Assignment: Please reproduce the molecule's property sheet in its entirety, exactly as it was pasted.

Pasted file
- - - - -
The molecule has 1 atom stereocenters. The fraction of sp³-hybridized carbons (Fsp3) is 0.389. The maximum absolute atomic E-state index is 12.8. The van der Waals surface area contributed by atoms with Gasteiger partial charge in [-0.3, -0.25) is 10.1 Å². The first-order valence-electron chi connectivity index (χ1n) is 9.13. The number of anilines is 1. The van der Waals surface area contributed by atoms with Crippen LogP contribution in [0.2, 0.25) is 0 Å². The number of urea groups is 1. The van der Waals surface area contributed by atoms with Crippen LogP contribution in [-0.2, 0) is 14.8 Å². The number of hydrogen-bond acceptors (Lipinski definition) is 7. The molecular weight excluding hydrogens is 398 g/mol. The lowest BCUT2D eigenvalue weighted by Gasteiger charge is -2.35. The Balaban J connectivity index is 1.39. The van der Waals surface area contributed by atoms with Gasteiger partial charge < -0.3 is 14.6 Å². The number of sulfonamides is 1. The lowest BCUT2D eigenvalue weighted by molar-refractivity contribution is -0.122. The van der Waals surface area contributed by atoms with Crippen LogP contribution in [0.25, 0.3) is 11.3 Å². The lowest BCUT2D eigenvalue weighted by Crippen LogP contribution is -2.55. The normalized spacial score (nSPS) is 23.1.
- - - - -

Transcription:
The molecule has 1 atom stereocenters. The fraction of sp³-hybridized carbons (Fsp3) is 0.389. The maximum absolute atomic E-state index is 12.8. The van der Waals surface area contributed by atoms with Gasteiger partial charge in [-0.3, -0.25) is 10.1 Å². The first-order valence-electron chi connectivity index (χ1n) is 9.13. The number of anilines is 1. The van der Waals surface area contributed by atoms with Crippen LogP contribution in [0.2, 0.25) is 0 Å². The number of urea groups is 1. The van der Waals surface area contributed by atoms with Crippen LogP contribution in [-0.2, 0) is 14.8 Å². The number of hydrogen-bond acceptors (Lipinski definition) is 7. The molecular weight excluding hydrogens is 398 g/mol. The lowest BCUT2D eigenvalue weighted by Gasteiger charge is -2.35. The Balaban J connectivity index is 1.39. The van der Waals surface area contributed by atoms with Gasteiger partial charge < -0.3 is 14.6 Å². The number of sulfonamides is 1. The lowest BCUT2D eigenvalue weighted by molar-refractivity contribution is -0.122. The van der Waals surface area contributed by atoms with Crippen LogP contribution in [0.25, 0.3) is 11.3 Å². The lowest BCUT2D eigenvalue weighted by Crippen LogP contribution is -2.55. The normalized spacial score (nSPS) is 23.1.